Apollo Flight Journal logo
Journal Home Page

Apollo 13 - Fifty Years On


Introduction to Journal Creation and Acknowledgements

Copyright © 2020 by W. David Woods, Johannes Kemppanen. All rights reserved.
Last updated 2020-02-14

Dedicated to everyone who took part in the Apollo Program and the crew of Apollo 13, to Jim, Jack, Fred, Ken, Joe, Vance, Jack L, John W. and Charlie, and for every grown up and child who has ever looked up to the skies or to the page of a book and felt the awe of space travel.

- J.K.

On the Importance of Preserving Apollo Documents

a foreword by

Emily Carney, the Space Hipster

As time marches on, we’ve seen how time and circumstances can sometimes ravage art and vital documentation. One example I can think of is Eva Hesse’s art, which was done in media including plastics and latex. The artist died in 1970, and since then, some of her pieces have degraded over time due to aging; those displaying her art and sculptures must take great care to preserve her historic pieces, as they represent an artist whose time on this Earth was all-too-brief.

I feel similarly about media connected to the Apollo program, especially Apollo 13. As many of us know, Apollo 13 became one of the more “famous” missions due to a near-crippling oxygen tank explosion sustained during its flight. While the 1995 Ron Howard movie is entertaining, nothing beats the actual words of the astronauts, flight controllers, and workers recorded during these difficult hours. The mission’s purpose transformed from going to the Moon to something two-fold: a rescue mission, and an opportunity for all personnel to band together, and bring the crew home safely.

In 1982, the mission’s command module pilot, John L. “Jack” Swigert, Jr., died after a short cancer battle. As time, again, marches on, we lose perspectives of key personnel, or lose sight of them. This is why historical preservation is key, and will be crucial to get the Apollo 13 story across – in full accuracy – for future generations. The Apollo Flight Journal is an invaluable resource in this regard.

- E.C.

An Introduction to this 50th anniversary version of the Apollo 13 Flight Journal

It was Gene Kranz who famously prescribed the work ethic of Mission Control as 'tough and competent' in the aftermath of the 1967 Apollo 1 fire. He wanted to evoke the accountability of the Flight Control team, to remind them to never forget the immense responsibility they had to carry. As I was reflecting on the work of researching and editing this Journal you are perusing, these words came to mind again. Perhaps I saw them on one of the Facebook space groups I often trawl for inspiration and for historical tidbits to enjoy and ruminate on. Gene's legendary reputation has made them into a slogan, a catchphrase that symbolises Mission Control as much as the headsets and pocket protectors. It has also given me a philosophical point of contact, an anchor, from where to continue on my analysis.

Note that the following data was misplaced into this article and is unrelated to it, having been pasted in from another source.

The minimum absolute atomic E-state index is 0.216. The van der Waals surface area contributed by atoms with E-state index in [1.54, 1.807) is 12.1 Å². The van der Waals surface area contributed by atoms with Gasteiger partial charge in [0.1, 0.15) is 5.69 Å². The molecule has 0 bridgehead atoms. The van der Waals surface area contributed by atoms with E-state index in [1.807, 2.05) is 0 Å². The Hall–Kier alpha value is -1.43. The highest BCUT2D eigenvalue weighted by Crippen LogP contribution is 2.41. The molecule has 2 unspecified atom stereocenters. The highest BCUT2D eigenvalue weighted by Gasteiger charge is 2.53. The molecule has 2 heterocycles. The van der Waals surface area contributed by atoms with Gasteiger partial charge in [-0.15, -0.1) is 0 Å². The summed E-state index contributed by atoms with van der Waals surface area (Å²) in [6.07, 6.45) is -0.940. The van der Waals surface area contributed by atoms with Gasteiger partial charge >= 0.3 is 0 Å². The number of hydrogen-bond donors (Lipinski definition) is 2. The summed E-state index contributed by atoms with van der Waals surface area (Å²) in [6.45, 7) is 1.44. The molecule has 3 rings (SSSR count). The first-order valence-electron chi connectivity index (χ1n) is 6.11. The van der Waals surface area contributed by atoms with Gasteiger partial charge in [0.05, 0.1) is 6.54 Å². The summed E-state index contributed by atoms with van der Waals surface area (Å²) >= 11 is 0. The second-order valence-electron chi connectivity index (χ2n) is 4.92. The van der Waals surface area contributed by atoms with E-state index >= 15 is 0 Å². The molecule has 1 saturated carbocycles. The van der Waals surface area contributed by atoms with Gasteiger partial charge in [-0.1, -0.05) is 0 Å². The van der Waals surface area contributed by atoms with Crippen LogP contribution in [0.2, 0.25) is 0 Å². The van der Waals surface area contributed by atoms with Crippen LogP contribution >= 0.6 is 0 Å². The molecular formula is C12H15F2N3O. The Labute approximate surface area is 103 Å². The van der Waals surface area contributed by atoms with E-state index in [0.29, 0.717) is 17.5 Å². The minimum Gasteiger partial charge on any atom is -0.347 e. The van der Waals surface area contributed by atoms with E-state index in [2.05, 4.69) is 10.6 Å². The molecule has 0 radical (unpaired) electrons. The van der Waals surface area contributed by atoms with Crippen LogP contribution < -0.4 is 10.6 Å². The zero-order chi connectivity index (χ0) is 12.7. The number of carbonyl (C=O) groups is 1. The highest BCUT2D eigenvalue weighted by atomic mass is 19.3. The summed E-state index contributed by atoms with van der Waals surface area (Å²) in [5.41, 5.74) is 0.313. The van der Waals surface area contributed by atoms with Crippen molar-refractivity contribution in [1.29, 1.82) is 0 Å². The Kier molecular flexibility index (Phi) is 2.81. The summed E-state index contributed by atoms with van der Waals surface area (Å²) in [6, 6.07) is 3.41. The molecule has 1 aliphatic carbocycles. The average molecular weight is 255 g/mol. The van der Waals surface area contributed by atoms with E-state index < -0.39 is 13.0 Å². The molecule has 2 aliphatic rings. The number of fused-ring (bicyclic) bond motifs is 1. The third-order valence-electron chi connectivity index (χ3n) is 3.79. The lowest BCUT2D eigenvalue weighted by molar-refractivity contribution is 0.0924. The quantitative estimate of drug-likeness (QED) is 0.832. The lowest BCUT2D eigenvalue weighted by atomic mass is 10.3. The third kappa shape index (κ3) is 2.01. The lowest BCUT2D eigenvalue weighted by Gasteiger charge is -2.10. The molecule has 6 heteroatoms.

In writing history, these tenets ring as true as they do in the field of sending men to space while riding fantastically complicated rockets. There is a deep responsibility to the pursuit of the truth, narrated to the best of our ability. The story that is known as history is fickle, fluid and transient only. Papers yellow, get displaced, lost, or burnt in the greatest scourge history can face, the fire. The human memory fares even worse. Our minds are riddled with holes, errors, misunderstandings, fake memories we absorb from others or make up as we go, to fill in the gaps. Digital media formats give us an illusion of immortality, but those are equally vulnerable to the effects of time. A historian's responsibility is to attempt to create a snapshot of a past event as accurately as possible. Dare we call the end result the truth? Perhaps on occasion one gets close. Yet it is dangerous to become wholly convinced of the excellence of one's efforts. New evidence might surface, not seen before - a process that has taken place again and again during my work on this journal. Each generation writes its own histories of past events as well, often colored by whatever ideology predominates at the time. Ideas change and words change. New generations look at the actions of the old with new eyes. The core values of a space historian should still be the same as postulated by Gene Kranz. Tough and competent. Such powerful words yet I am tempted to add a third commandment, however. It is humility comes to mind as a suitable candidate to complete this paradigm.
Writing the history of manned spaceflight, and especially a particularly famous event such as Apollo 13, carries a great responsibility. There are many preconceptions and ideas, some wrong, that people tend to repeat year after year. Some go as far back as the actual mission itself and everything that surrounded it, while others have grown out of the popular culture depictions of Apollo 13. Most notably, the popular 1995 movie by Ron Howard is not a historical documentary, and has altered some events as it sees fit to deliver the most exciting narrative. The movie is created for the purpose of entertainment, not for education. As in most cases, the reality, however, tends to be even more fascinating and incredible than what any scriptwriter could have come up with. This has been a feeling that I have received time and again, while working on this Journal. From beneath the technical jargon, the terse exchange and scratchy radio messages, I have uncovered layers of meaning below that of the obvious - the elusive human aspect. We only know the words of the astronauts and the people in Mission Control, speaking into their microphones, tape recorders rolling and creating a copy of their words for future review. Hours of listening to their tones, their accents, their slip-ups and their profanity has allowed us to reach the human level. These were extraordinary people doing incredible things, but they were still just people, ones with discomforts, unsavory habits and personality quirks that both endeared them to others, and sometimes alienated themselves from them. Personalities shine through these exchanges, often spoken in mild tones, often shielded in in-jokes and the highly specialized jargon of spaceflight appropriated for humorous purposes to lighten the situation. What an exciting opportunity it has been as well!